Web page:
It’s early. Traffic’s not a problem yet, but it’s dark. It’s the first time I’ve driven in the dark this autumn and I worry about whether the headlights are working properly. Winter seems inevitable when you’re out this early.
The traffic moves easily and I’m driving without noticing anything. I try to force myself to concentrate on the road, mentally marking every bright sign and dark tree that I pass. But I can’t keep it up and soon my attention drifts away like a line of smoke from a chimney pot.
I don’t feel great. My stomach is cramping and ripples of anxiety wash through my body. It’s my first day in a new job.
Actually it’s not as permanent or impressive as I just made it sound. The editor of a trade magazine has asked me to help out in the office with a bit of writing. A few days of work maybe. We’ll see how it goes, she says.
It’s not even full days, I’m only working until lunchtime. I told her I have to be finished in time to pick my son up from school.
I know what the work will be. Rewriting press releases, maybe making a few phone calls for quotes. It’s the sort of journalism I started out doing a quarter of a century ago. Filling little spaces in the magazine as they arise. It’s the other side of the world from working at the top of a daily newspaper.
But recently I’ve been becoming more aware of the need to get some money coming into the house. The phone hasn’t been ringing. This is the first thing anyone’s offered me in a while.
I’m getting dangerously close to Belfast so I slow the car down, as if this will somehow delay the day’s work.
All the old hateful feelings are back. The thought that nobody will like me. That I won’t be able to do the work. That they’ll laugh at me. That I won’t fit in. I’ll never fit in.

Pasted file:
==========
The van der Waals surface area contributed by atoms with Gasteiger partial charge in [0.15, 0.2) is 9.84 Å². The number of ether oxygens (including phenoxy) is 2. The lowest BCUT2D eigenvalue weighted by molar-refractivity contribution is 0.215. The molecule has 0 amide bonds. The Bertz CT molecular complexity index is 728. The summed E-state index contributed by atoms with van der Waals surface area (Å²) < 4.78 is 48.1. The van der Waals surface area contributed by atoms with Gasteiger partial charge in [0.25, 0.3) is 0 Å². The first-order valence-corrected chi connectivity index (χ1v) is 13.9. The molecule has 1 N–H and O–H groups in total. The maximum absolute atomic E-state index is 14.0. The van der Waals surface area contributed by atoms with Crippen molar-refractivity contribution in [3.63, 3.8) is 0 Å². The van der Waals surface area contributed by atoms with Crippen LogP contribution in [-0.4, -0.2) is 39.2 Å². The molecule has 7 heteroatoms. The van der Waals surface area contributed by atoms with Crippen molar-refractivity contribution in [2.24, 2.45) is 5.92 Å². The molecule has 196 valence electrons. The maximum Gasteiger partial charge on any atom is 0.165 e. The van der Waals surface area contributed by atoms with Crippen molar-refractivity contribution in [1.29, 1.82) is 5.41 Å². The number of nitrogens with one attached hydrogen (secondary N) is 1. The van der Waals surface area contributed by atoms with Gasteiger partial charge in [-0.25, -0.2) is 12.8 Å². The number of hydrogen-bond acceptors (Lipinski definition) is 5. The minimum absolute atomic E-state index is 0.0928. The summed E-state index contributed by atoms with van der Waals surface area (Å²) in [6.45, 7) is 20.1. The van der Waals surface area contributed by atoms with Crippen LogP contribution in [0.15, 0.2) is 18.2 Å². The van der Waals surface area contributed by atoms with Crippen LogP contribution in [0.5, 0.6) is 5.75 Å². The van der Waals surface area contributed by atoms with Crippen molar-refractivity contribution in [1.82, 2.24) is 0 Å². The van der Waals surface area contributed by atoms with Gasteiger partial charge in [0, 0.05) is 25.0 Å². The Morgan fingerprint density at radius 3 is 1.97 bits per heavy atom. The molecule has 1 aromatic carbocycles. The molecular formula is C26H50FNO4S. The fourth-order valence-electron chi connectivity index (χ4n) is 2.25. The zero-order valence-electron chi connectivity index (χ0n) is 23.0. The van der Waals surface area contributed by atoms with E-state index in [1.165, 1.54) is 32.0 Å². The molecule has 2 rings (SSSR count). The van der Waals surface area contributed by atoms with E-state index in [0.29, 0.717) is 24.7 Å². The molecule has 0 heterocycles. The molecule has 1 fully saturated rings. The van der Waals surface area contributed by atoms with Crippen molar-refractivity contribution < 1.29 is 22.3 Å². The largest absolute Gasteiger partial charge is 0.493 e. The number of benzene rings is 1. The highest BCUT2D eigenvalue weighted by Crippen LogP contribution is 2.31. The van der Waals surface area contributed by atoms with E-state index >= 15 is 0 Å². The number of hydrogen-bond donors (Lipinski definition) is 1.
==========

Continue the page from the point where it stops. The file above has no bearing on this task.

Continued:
I shift in the car seat. I know it shouldn’t be this way. After all this is the closest thing yet to what I’ve been looking for. Flexible hours that I can fit around childcare, no real pressure, no responsibility. The work should be easy.
And it’s not like it’s the first work I’ve done this year. I’ve done a fair bit of teaching and media consultation. Shit, I’ve delivered a lecture at Queen’s University and made a speech at Stormont and I didn’t feel this bad.
There’s a burning deep in my throat. I think I know what’s wrong. It’s the feeling of reality crashing around me like waves at the wall of a pier. The incivility of civilisation.
The truth is that I’ve enjoyed my time away from the grind of work, being outside the system. Being with my wife and son. Devoting my life to making sure his is all that it can be.
But I always knew it couldn’t last. The money headache never goes away. Queen’s and Stormont were fine because I was able to come home afterwards and lock the door again. This feels more like a consuetude.
It’s the Monday morning bleakness. The despair and suffocation of the forced routine. Your life being ordered into a relentless series of fives and twos. Fives and twos. Knowing that if you leave the problem it will still be there the next morning when you get to your desk. Just the sheer grime of the whole shabby process.
I steer my car off Tate’s Avenue onto the Lisburn Road and pull up outside the little office. I was so worried about being late that I’ve ended up getting here more than an hour before it opens. This sounds extreme but it’s quite usual for me.